Ready, Aim, Fire
Wake Island was the center of action last week when it anchored a test of the U.S. military’s multi-layered, integrated ballistic missile defense system. The irony is inescapable. Wake Island, where the absence of even the most rudimentary radar in 1941 doomed hundreds of Americans to devastating surprise attacks by undetected Japanese bombers, became the base of operations seven decades later for state-of-the-art missile detection and interception technology. The U. S. military confirmed the successful $230 million test on Sunday, November 1, 2015.
According to several online sources (see links below) the event was a tightly coordinated test of multiple military services and multiple high-tech defense systems. U. S. Army, Navy, and Air Force units from multiple combatant commands, the Missile Defense Authority (MDA), and test agencies participated in the exercise, which tested a layered operation of the Terminal High-Altitude Area Defense (THAAD) weapon system stationed on Wake and the Aegis Ballistic Missile Defense System aboard the destroyer USS John Paul Jones. Radar systems and a coordinated command, control management, and communications system conveyed essential data to the weapons systems. The appropriate titles and acronyms for everything can be found in the source links.
As near as I can figure, the test, occurring around 11 PM on November 1 (Nov. 2 on Wake) went something like this: two USAF C-17 planes flying southeast of Wake Island fired three live missile targets; radar detected the targets, relayed tracking and fire-control information to the coordination suites, which cued the missile intercept systems. The THAAD system on Wake detected, launched intercepts, and destroyed both the medium-range and short-range ballistic missiles, while the Aegis system on the ship also fired an intercept at the medium-range missile (this attempt failed) and successfully intercepted and destroyed the anti-ship cruise missile target. The successful intercepts are cause for applause, but authorities argue that even the one failure in the test demonstrates the importance of layered defense: the “backup” succeeded. So more is better, which is good news for Lockheed-Martin (2014 net sales = $45.6 billion), which builds both THAAD and Aegis.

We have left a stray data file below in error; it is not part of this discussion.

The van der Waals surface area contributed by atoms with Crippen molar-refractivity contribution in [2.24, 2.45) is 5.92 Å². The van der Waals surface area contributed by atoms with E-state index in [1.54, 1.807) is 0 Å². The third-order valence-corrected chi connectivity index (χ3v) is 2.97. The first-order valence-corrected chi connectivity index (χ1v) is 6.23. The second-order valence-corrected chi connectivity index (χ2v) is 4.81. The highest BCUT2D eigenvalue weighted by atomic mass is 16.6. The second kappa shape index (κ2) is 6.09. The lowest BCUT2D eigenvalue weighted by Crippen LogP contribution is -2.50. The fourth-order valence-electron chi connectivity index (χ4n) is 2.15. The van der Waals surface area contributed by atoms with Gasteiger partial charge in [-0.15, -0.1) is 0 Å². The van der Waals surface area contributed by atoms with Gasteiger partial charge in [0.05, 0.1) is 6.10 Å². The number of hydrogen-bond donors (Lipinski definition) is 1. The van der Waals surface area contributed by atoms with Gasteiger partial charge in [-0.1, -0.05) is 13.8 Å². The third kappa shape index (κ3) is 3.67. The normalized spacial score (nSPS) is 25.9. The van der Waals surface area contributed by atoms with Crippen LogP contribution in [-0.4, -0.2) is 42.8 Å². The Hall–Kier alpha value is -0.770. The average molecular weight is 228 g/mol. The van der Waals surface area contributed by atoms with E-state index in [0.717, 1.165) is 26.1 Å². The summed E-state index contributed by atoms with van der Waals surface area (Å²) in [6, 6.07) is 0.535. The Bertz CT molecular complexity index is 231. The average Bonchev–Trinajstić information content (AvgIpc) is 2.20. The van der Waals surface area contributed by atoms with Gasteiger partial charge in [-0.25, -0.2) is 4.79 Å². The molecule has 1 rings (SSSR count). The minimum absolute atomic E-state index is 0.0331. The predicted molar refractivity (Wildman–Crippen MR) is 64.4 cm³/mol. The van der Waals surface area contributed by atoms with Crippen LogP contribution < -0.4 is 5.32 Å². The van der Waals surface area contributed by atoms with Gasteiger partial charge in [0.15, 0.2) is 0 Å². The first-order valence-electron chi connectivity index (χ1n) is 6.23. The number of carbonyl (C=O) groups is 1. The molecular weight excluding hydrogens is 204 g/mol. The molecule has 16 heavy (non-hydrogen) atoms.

The test was all about defensive ability to take on multiple, nearly simultaneous missile threats in a debris-filled environment – a more realistic scenario than isolated, single targets given our current geo-political dynamic. This test was the first proof of the effectiveness of the U. S. policy of layered defense: to “detect, track, discriminate, engage, and negate” multiple threats. As usual, all public information centers on the defensive components, though it’s not hard to imagine that an offensive trick or two may have been tucked into the test. The press announcement was intended to reassure the American public, but also sent a message to Asia (heads up, North Korea), the Middle East, and Europe. Teddy Roosevelt might have enjoyed this latest iteration of his early 20th century foreign policy, “Speak softly and carry a big stick.”
The test was over in a flash, or more accurately in layers of flashes, late one night last week. But the preparations on Wake began several months ago as barges brought in tons of equipment and supplies and hundreds of soldiers, MDA personnel, and contractors swelled the population. Coordinating all of the elements of this joint exercise meant lots of wait time for the boots on the ground: just a drop in the $230 million bucket, but worth consideration. Wake has been involved, off and on, in the strategic and missile defense programs for decades as I discussed in an earlier post, Brilliant Pebbles. Remote, tiny, and out of the public eye, Wake Island continues to be a viable base for MDA operations. Not so long ago, however, it was on the opposite side of the coin.
As tensions with Japan rose in the fall of 1941, Admiral Husband E. Kimmel (then CINCPAC) recognized that antiaircraft radar was essential to defense of the outlying Pacific islands. He had approved radar units for Wake and recommended even more, but none had been shipped by mid-November. The few radar units coming into Pearl Harbor by late November lacked essential accessories and spare parts, and there were very few trained technicians and operators. In Chapter 9 of Building for War, I relate how the first radar sets (under constant armed guard) and a skeleton crew of radar operators departed for Wake Island on the USS William Ward Burrows November 29, 1941, but they never made it. The Burrows, still at sea when war broke out, was turned back to Hawaii. Wake Island’s only “early warning system” would be a lone sentry on the water tower, dooming it to repeated, undetected attacks from Japanese bombers.
I suppose the bright flashes from the nighttime THAAD intercept launches last week lit up the sky over Wake, maybe enough for the WWII monuments on the east shore to cast brief shadows, not that anyone would have noticed.